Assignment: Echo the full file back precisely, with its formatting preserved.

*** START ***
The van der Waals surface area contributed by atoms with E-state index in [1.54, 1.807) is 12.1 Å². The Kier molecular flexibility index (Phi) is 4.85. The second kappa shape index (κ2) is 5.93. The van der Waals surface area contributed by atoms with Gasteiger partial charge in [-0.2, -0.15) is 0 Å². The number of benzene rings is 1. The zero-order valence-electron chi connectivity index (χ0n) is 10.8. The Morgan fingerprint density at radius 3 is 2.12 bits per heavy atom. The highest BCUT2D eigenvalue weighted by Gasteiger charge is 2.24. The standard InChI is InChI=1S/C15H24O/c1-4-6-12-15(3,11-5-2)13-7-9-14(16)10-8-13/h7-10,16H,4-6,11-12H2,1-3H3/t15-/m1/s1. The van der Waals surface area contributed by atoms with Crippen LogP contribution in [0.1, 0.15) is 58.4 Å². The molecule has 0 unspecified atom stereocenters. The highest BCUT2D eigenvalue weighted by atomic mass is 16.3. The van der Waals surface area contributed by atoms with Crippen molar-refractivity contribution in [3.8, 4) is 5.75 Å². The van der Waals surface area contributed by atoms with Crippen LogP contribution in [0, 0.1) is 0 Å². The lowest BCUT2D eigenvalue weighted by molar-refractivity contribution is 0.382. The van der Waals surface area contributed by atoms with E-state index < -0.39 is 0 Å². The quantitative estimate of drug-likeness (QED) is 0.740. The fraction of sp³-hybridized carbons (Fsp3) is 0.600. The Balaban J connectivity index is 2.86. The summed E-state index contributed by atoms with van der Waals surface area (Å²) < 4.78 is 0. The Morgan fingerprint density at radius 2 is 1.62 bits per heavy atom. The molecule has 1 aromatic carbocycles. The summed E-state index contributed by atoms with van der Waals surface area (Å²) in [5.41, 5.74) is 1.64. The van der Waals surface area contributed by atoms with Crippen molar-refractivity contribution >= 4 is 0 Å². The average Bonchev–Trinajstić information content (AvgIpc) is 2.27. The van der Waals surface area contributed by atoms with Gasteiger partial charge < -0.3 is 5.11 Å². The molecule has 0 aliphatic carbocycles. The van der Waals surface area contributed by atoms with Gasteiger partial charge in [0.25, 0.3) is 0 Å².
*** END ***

The van der Waals surface area contributed by atoms with E-state index in [1.54, 1.807) is 12.1 Å². The Kier molecular flexibility index (Phi) is 4.85. The second kappa shape index (κ2) is 5.93. The van der Waals surface area contributed by atoms with Gasteiger partial charge in [-0.2, -0.15) is 0 Å². The number of benzene rings is 1. The zero-order valence-electron chi connectivity index (χ0n) is 10.8. The Morgan fingerprint density at radius 3 is 2.12 bits per heavy atom. The highest BCUT2D eigenvalue weighted by Gasteiger charge is 2.24. The standard InChI is InChI=1S/C15H24O/c1-4-6-12-15(3,11-5-2)13-7-9-14(16)10-8-13/h7-10,16H,4-6,11-12H2,1-3H3/t15-/m1/s1. The van der Waals surface area contributed by atoms with Crippen LogP contribution in [0.1, 0.15) is 58.4 Å². The molecule has 0 unspecified atom stereocenters. The highest BCUT2D eigenvalue weighted by atomic mass is 16.3. The van der Waals surface area contributed by atoms with Crippen molar-refractivity contribution in [3.8, 4) is 5.75 Å². The van der Waals surface area contributed by atoms with Crippen LogP contribution in [0, 0.1) is 0 Å². The lowest BCUT2D eigenvalue weighted by molar-refractivity contribution is 0.382. The van der Waals surface area contributed by atoms with E-state index < -0.39 is 0 Å². The quantitative estimate of drug-likeness (QED) is 0.740. The fraction of sp³-hybridized carbons (Fsp3) is 0.600. The Balaban J connectivity index is 2.86. The summed E-state index contributed by atoms with van der Waals surface area (Å²) < 4.78 is 0. The Morgan fingerprint density at radius 2 is 1.62 bits per heavy atom. The molecule has 1 aromatic carbocycles. The summed E-state index contributed by atoms with van der Waals surface area (Å²) in [5.41, 5.74) is 1.64. The van der Waals surface area contributed by atoms with Crippen molar-refractivity contribution >= 4 is 0 Å². The average Bonchev–Trinajstić information content (AvgIpc) is 2.27. The van der Waals surface area contributed by atoms with Gasteiger partial charge < -0.3 is 5.11 Å². The molecule has 0 aliphatic carbocycles. The van der Waals surface area contributed by atoms with Gasteiger partial charge in [0.25, 0.3) is 0 Å².